Last Sunday I read from an excerpt on self-cultivation in kendo and coupled that with an action item: take out the ken and focus on the ki and tai - we need to restore the balance.
Ask anyone in kendo if they've ever heard someone ask, "How do you get faster?" and they'll probably say, "All the time!" Likely you've asked this question for yourself. This guy's fast, that guy's fast and so on. What our eyes see and perceive as fast is likely just a small part of the big ki ken tai ichi picture. On the surface, we see how fast the shinai moves to strike the men and wonder, "Dang, how did that guy hit so fast?" Too often even shinpan see the shinai move fast with such great timing and zanshin they call an ippon and we become accustom to believing that we mostly need to move our shinai fast to win! Don't believe that. Don't make so little of the fundamentals. When that happens for the sake of winning, we put our strength in muscle instead of in balance and this isn't martial arts, this isn't self-cultivation.
In terms of self-cultivation, it's harder to balance physical, mental, emotional and spiritual strengths and weaknesses than it is to rely solely on what's strong and neglecting to build up what's weak. Self-cultivation requires awareness of all states of being, knowledge, wisdom, coaching and action to forge an optimal alignment between all states. In kendo's case, we have to condition our spirit, know how to use our sword and control our body and balance all three elements in order to take life or give life. This notion of taking or giving life is crucial, too.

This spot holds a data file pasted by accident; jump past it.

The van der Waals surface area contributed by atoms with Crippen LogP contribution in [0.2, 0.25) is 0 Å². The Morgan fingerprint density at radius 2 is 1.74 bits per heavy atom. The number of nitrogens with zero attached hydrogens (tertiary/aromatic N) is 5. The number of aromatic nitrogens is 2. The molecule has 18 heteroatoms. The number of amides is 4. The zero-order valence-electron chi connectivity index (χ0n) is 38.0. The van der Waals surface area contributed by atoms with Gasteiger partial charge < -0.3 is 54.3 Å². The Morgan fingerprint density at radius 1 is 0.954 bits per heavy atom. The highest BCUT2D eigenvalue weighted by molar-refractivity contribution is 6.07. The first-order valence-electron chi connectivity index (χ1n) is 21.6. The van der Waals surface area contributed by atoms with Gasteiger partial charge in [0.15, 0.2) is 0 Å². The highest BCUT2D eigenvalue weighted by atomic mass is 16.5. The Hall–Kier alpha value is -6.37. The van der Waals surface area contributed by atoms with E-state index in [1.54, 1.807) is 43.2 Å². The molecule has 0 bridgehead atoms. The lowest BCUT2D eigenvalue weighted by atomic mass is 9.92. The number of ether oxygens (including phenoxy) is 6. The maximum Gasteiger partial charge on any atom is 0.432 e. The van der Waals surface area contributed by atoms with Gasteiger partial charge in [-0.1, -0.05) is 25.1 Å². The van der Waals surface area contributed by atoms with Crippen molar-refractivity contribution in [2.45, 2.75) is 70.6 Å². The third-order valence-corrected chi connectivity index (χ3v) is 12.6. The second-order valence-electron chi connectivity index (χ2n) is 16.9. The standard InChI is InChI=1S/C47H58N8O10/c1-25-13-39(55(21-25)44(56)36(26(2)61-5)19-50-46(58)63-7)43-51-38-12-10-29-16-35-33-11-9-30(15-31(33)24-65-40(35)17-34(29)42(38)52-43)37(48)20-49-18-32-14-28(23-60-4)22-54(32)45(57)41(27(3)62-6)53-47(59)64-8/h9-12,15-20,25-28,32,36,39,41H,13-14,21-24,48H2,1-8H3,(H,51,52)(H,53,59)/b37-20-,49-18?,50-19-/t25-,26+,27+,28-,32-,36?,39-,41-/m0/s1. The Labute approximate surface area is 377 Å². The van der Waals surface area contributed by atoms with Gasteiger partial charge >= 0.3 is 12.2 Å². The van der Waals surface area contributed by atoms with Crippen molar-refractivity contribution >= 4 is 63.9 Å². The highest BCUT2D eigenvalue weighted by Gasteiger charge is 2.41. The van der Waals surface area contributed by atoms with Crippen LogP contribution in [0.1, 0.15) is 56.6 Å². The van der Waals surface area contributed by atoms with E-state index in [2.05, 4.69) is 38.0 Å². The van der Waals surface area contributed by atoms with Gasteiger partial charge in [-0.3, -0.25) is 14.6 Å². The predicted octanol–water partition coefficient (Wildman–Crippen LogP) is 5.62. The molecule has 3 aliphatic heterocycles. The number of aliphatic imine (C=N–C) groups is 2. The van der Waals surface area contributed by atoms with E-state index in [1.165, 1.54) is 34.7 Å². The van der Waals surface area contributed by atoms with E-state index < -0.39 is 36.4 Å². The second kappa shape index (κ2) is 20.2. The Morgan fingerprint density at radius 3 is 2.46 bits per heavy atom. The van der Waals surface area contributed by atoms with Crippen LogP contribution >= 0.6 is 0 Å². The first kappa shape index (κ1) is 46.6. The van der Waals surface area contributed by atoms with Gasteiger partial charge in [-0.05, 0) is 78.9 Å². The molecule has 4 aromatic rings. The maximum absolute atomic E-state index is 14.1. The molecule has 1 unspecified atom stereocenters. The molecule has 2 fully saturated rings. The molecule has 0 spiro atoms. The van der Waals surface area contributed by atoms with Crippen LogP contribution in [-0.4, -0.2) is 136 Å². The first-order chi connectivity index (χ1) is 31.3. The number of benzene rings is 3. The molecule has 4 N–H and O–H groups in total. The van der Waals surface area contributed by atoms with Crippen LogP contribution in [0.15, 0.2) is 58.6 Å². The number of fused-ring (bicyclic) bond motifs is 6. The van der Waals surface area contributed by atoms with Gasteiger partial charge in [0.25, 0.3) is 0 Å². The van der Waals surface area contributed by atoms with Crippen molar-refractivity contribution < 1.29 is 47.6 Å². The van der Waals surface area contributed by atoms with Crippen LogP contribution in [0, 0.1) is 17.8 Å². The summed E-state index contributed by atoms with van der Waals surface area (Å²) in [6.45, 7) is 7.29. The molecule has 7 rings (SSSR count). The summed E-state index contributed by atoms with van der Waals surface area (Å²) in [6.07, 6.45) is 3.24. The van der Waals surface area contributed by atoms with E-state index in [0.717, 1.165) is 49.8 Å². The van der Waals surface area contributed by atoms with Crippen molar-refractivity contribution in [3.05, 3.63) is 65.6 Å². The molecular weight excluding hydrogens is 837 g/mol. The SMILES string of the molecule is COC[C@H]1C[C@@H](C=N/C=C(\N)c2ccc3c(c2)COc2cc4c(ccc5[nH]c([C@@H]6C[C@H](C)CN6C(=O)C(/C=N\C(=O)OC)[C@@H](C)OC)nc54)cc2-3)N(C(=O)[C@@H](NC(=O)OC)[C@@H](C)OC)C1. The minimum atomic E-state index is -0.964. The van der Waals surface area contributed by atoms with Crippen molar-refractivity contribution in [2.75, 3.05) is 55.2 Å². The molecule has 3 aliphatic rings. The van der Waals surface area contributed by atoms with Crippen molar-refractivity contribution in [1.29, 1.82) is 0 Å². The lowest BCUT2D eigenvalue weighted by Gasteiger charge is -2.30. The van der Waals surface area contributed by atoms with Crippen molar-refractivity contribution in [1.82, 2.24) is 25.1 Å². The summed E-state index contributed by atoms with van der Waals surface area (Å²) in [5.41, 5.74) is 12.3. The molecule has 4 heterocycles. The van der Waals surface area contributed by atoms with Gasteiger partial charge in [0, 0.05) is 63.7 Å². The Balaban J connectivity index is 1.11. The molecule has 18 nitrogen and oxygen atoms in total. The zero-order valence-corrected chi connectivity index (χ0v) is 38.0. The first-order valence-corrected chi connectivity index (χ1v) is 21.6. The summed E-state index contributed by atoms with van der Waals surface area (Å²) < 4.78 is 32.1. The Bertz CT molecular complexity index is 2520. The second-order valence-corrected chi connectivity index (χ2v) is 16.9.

Have you ever noticed how satisfying it is to ji-geiko with someone who you can't touch while they strike you at will? After a keiko like that you actually feel enlightened, honored and awestruck at how gracefully and mercifully you've been beaten. They've just given you life. How? With "beautiful kendo." What's "beautiful?" Beauty is in the balance. Physical, mental, emotional and spiritual balance of kendo kihon. The deeper you go in balance, the greater life you give. Consider the flip side. You know the guy that you hate practicing with because you always leave the ji-geiko more heavily battered than KFC fried chicken? Or with more bruises than an innocent peach tumbling down a flight of stairs? That guy doesn't not have ki ken tai ichi in balance. He is not giving life. He is taking it. How do you know? You hate practicing with him, he hits too hard.
"Too much right arm" the sensei says. In terms of the balance, that means there's too much emphasis on the ken. That kenshi maybe be seeing physical kendo incorrectly and emulating it wrong, not on purpose, but because anyone can come to the conclusion that hitting faster is better, and more muscle means more speed. It's natural and I don't mind people making that mistake. I made that mistake, in fact I still do out of habit now. It's a normal mistake to make. It's human nature to see things superficially until asked to consider what's beneath the surface and to pursue the path of least resistance. Let me tell you, there's a lot of resistance in self-cultivation. So if you're doing kendo, get used to it. Pursuing balance is ever-changing as we are ever-changing, having to adapt to new influences, surroundings and times. But it's worth it because it gives life to all.